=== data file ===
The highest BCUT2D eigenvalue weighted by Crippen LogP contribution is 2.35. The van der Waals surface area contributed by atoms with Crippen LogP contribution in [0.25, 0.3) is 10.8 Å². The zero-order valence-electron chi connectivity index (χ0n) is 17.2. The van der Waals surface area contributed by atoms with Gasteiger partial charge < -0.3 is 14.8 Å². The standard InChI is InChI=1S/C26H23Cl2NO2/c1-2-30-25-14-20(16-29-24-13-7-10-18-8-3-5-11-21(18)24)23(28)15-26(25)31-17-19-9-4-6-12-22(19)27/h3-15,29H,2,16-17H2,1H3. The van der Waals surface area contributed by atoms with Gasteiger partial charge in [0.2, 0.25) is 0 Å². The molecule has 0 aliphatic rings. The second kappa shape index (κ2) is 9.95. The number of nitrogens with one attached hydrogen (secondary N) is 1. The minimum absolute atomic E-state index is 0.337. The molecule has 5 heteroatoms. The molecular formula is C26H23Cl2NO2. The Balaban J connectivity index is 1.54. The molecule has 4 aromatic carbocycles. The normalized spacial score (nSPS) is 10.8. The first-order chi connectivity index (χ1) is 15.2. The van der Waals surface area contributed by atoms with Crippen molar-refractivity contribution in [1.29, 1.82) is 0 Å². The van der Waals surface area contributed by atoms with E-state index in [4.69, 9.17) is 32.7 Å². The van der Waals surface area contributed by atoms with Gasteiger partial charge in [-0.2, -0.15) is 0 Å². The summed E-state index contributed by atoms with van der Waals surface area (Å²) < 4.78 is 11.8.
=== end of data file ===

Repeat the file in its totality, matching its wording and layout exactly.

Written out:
The highest BCUT2D eigenvalue weighted by Crippen LogP contribution is 2.35. The van der Waals surface area contributed by atoms with Crippen LogP contribution in [0.25, 0.3) is 10.8 Å². The zero-order valence-electron chi connectivity index (χ0n) is 17.2. The van der Waals surface area contributed by atoms with Gasteiger partial charge < -0.3 is 14.8 Å². The standard InChI is InChI=1S/C26H23Cl2NO2/c1-2-30-25-14-20(16-29-24-13-7-10-18-8-3-5-11-21(18)24)23(28)15-26(25)31-17-19-9-4-6-12-22(19)27/h3-15,29H,2,16-17H2,1H3. The van der Waals surface area contributed by atoms with Gasteiger partial charge in [0.2, 0.25) is 0 Å². The molecule has 0 aliphatic rings. The second kappa shape index (κ2) is 9.95. The number of nitrogens with one attached hydrogen (secondary N) is 1. The minimum absolute atomic E-state index is 0.337. The molecule has 5 heteroatoms. The molecular formula is C26H23Cl2NO2. The Balaban J connectivity index is 1.54. The molecule has 4 aromatic carbocycles. The normalized spacial score (nSPS) is 10.8. The first-order chi connectivity index (χ1) is 15.2. The van der Waals surface area contributed by atoms with Crippen molar-refractivity contribution in [1.29, 1.82) is 0 Å². The van der Waals surface area contributed by atoms with E-state index in [4.69, 9.17) is 32.7 Å². The van der Waals surface area contributed by atoms with Gasteiger partial charge in [-0.2, -0.15) is 0 Å². The summed E-state index contributed by atoms with van der Waals surface area (Å²) < 4.78 is 11.8.